The new guy has a plan. The new guy has a resume. The new guy certainly isn’t short of confidence.
“I like to think I can do things better than somebody else,” Rick Dudley said. “If you want to call that arrogant, I think I’m as good as it gets at what I do. I like to build. I like to put the pieces together. I like to anticipate. I like to be able to look at a situation and say, ‘That human being could do better in a different situation.’ I’m good at that.”
Rick Dudley leaves you with the thought: Why is he general manager of the Thrashers? Shouldn’t he be in Washington? Maybe NASA? At the very least, he would rock on Celebrity Apprentice.
He is the new guy in charge of hockey in Atlanta. It’s his job to make people believe that an organization with one playoff berth (an abbreviated one) in 10 seasons is suddenly going to become relevant. He has done it before.
What do words count for? Not much. But he talks a convincing game. He has revamped the way the scouting staff evaluates players. He thinks too many scouts get it wrong, partly because of laziness, and he’s probably right.
Soundbite: “They say, ‘Oh, he scored 46 goals, he’s going to be a good player.’ But he may be dumber than a sack of hammers.”
He has raised the level of accountability. Comfort is gone in the building.
He refuses to use a potentially low payroll, which is to be expected from an uninterested ownership group, as an excuse for losing.
“Give me the payroll and we’ll make it work,” he said.
And then this: “We can have the greatest city in the world with the best sports fans and if we don’t win we’re not drawing flies. I know everybody in Atlanta will say this city is not a hockey city. Bull. I look at Washington – it’s a hell of a lot better than Washington. But they put something together that excited the people.”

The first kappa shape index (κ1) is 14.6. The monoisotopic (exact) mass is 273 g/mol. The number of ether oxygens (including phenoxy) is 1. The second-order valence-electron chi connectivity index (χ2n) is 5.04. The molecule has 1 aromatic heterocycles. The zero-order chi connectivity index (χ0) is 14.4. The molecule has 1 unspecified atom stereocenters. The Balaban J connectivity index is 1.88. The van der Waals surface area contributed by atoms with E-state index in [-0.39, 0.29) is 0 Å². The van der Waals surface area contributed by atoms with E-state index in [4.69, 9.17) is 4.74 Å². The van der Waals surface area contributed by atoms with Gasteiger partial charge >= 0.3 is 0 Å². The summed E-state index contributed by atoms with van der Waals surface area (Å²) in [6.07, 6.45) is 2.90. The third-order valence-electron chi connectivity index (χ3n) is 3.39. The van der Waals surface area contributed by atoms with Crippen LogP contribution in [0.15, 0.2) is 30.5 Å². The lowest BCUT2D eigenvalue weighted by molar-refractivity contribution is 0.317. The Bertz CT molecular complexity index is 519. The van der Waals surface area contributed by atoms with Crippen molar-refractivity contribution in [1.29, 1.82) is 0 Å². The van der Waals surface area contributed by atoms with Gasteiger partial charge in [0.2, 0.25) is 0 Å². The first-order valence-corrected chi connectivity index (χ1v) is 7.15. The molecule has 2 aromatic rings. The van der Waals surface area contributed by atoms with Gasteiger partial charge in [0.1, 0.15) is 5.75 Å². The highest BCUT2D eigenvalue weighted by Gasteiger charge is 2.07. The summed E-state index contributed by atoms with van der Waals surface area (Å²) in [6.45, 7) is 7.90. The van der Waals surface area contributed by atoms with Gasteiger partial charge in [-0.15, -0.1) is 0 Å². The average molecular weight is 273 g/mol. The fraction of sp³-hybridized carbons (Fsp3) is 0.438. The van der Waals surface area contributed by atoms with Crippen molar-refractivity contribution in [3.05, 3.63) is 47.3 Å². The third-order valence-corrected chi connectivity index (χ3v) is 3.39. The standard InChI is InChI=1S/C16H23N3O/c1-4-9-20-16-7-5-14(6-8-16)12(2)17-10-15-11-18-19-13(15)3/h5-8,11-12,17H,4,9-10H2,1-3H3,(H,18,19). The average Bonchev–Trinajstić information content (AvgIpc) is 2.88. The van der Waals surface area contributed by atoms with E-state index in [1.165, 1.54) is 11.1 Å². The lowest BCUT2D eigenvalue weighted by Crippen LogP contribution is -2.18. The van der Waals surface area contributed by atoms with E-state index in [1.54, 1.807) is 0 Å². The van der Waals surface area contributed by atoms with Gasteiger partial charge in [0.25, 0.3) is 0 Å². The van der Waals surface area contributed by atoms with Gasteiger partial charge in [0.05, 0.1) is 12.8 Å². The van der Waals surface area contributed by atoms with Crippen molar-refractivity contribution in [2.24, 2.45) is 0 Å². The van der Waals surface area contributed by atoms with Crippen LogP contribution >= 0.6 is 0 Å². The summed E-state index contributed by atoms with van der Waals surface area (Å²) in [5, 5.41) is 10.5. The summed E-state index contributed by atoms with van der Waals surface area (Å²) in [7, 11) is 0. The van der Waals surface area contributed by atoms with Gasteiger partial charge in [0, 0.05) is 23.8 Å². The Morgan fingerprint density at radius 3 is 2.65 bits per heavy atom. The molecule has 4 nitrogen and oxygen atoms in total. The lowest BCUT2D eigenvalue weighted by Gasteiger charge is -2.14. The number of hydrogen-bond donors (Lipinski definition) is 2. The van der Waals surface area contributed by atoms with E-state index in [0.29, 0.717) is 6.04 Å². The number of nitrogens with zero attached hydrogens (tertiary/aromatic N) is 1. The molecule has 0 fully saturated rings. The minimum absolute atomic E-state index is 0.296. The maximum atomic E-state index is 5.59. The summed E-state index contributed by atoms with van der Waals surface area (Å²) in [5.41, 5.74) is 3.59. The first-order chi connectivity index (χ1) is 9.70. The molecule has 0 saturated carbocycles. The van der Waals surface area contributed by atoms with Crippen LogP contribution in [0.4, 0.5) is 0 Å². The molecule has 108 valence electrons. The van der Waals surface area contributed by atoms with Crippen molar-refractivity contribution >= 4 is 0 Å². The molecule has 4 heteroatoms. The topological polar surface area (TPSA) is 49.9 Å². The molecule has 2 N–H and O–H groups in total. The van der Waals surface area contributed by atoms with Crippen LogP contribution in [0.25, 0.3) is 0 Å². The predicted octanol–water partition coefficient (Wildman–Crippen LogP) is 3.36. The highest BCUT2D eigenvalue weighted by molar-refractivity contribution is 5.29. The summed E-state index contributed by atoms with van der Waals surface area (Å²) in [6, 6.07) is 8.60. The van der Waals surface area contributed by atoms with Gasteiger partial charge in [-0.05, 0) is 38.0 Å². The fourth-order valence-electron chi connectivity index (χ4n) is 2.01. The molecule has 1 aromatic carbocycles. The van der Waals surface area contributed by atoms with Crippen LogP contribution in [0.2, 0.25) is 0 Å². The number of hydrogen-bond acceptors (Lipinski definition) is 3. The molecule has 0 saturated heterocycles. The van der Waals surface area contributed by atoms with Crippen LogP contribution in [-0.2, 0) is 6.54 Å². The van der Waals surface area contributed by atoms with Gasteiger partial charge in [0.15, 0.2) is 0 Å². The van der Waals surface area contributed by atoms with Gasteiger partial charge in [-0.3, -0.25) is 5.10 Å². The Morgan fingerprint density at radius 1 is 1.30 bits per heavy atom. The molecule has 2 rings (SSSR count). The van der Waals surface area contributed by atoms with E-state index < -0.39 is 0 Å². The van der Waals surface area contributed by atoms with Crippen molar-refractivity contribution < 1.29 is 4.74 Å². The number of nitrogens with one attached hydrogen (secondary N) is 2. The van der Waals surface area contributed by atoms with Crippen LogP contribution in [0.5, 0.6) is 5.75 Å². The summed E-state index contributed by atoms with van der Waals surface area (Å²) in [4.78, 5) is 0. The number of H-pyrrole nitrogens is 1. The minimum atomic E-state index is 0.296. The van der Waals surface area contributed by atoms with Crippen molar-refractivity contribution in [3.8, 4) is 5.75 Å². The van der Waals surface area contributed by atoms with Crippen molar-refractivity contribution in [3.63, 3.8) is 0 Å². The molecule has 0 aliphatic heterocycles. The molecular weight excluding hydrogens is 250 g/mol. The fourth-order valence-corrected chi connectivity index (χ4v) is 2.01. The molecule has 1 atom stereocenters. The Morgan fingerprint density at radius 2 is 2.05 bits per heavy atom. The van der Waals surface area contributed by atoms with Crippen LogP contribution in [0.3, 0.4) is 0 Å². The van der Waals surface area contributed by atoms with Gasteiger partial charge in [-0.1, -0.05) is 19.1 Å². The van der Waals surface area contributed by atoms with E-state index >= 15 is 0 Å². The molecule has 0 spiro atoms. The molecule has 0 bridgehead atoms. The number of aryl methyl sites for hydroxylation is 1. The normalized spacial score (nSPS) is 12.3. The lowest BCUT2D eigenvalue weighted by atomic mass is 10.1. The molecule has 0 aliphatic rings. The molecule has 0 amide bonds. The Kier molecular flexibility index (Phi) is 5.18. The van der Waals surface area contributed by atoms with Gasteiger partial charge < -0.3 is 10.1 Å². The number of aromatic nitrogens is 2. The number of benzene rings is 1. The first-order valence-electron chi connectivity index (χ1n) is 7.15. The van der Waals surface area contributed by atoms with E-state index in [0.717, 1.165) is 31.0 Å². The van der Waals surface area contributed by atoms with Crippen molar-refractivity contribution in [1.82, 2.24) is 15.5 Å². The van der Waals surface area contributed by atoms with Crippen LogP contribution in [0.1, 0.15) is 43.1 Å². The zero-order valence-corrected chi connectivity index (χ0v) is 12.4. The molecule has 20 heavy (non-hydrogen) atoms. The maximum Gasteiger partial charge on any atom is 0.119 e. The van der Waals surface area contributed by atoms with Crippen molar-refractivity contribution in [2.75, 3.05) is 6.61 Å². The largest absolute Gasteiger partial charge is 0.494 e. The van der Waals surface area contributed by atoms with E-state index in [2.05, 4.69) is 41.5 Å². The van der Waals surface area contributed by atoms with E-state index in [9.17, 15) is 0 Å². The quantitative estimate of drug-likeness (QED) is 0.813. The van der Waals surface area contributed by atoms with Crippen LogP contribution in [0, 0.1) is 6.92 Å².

Are you ready to run through a wall for him yet?
The organization was overdue for a new start. There had been too many false starts, too many excuses. Dudley’s job begins in earnest with the draft June 25-26. He also needs to hire a coach (Chicago assistant John Torchetti is the perceived overwhelming favorite.) But that decision likely will not come until after the draft.
Shouldn’t the coach have some input if, say, Dudley wants to make a trade involving veterans at the draft?
“I prefer coaches who don’t care what their personnel is,” he said. “If a coach wants to be part of the personnel decisions, then he’s always going to hate his team.”
The Chicago Blackhawks are on the verge of clinching their first Stanley Cup since 1961. Dudley helped get them there. He was the Blackhawks’ assistant general manager for three years before coming to Atlanta last summer. Things got ugly in Chicago. General manager Dale Tallon was demoted the month after Dudley left. Tallon goofed when he failed to submit qualifying offers to eight restricted free agents before the deadline, resulting in the team having to pay higher salaries than probably necessary. Still, Tallon’s demotion was unpopular. He eventually left and now is the GM in Florida.
Dudley did most of the ground work for the Lightning’s 2003-04 Cup team. But he resigned late in February of 2002 after a feud with ownership over whether to trade Vincent Lecavalier, who was in the midst of a salary dispute. Dudley wanted to deal the player. His assistant, Jay Feaster, sided with ownership. There went that relationship. The Lightning reached the second round of the playoffs the following season and won it all a year later.
“Would I like to have a ring? Sure,” he said. “But I take satisfaction in the process.”
How close are the Thrashers in that process?
“We’re as close as Chicago was two years ago,” Dudley said.
So Rick Dudley predicts . . .
“We won’t win it this year,” he said, laughing.
Just move in that direction. That’s all anybody wants.